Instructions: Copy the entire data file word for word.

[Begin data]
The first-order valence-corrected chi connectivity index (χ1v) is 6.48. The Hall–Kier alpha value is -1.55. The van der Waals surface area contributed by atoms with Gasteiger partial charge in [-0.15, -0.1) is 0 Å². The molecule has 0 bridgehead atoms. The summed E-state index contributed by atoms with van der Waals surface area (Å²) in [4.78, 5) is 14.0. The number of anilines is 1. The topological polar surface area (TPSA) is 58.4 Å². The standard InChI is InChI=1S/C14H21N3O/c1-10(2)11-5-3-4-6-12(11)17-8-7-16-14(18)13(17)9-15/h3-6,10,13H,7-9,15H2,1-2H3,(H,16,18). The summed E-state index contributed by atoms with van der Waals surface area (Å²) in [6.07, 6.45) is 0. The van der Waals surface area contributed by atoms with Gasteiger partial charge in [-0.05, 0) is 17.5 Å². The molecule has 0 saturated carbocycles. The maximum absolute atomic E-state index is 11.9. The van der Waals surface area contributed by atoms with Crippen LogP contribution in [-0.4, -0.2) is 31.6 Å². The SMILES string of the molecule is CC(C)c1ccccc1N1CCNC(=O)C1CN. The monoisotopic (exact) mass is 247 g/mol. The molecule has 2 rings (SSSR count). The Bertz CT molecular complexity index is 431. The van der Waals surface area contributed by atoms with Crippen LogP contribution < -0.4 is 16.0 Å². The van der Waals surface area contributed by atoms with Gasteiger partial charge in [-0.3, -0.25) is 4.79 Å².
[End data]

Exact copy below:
The first-order valence-corrected chi connectivity index (χ1v) is 6.48. The Hall–Kier alpha value is -1.55. The van der Waals surface area contributed by atoms with Gasteiger partial charge in [-0.15, -0.1) is 0 Å². The molecule has 0 bridgehead atoms. The summed E-state index contributed by atoms with van der Waals surface area (Å²) in [4.78, 5) is 14.0. The number of anilines is 1. The topological polar surface area (TPSA) is 58.4 Å². The standard InChI is InChI=1S/C14H21N3O/c1-10(2)11-5-3-4-6-12(11)17-8-7-16-14(18)13(17)9-15/h3-6,10,13H,7-9,15H2,1-2H3,(H,16,18). The summed E-state index contributed by atoms with van der Waals surface area (Å²) in [6.07, 6.45) is 0. The van der Waals surface area contributed by atoms with Gasteiger partial charge in [-0.05, 0) is 17.5 Å². The molecule has 0 saturated carbocycles. The maximum absolute atomic E-state index is 11.9. The van der Waals surface area contributed by atoms with Crippen LogP contribution in [-0.4, -0.2) is 31.6 Å². The SMILES string of the molecule is CC(C)c1ccccc1N1CCNC(=O)C1CN. The monoisotopic (exact) mass is 247 g/mol. The molecule has 2 rings (SSSR count). The Bertz CT molecular complexity index is 431. The van der Waals surface area contributed by atoms with Crippen LogP contribution < -0.4 is 16.0 Å². The van der Waals surface area contributed by atoms with Gasteiger partial charge in [-0.3, -0.25) is 4.79 Å².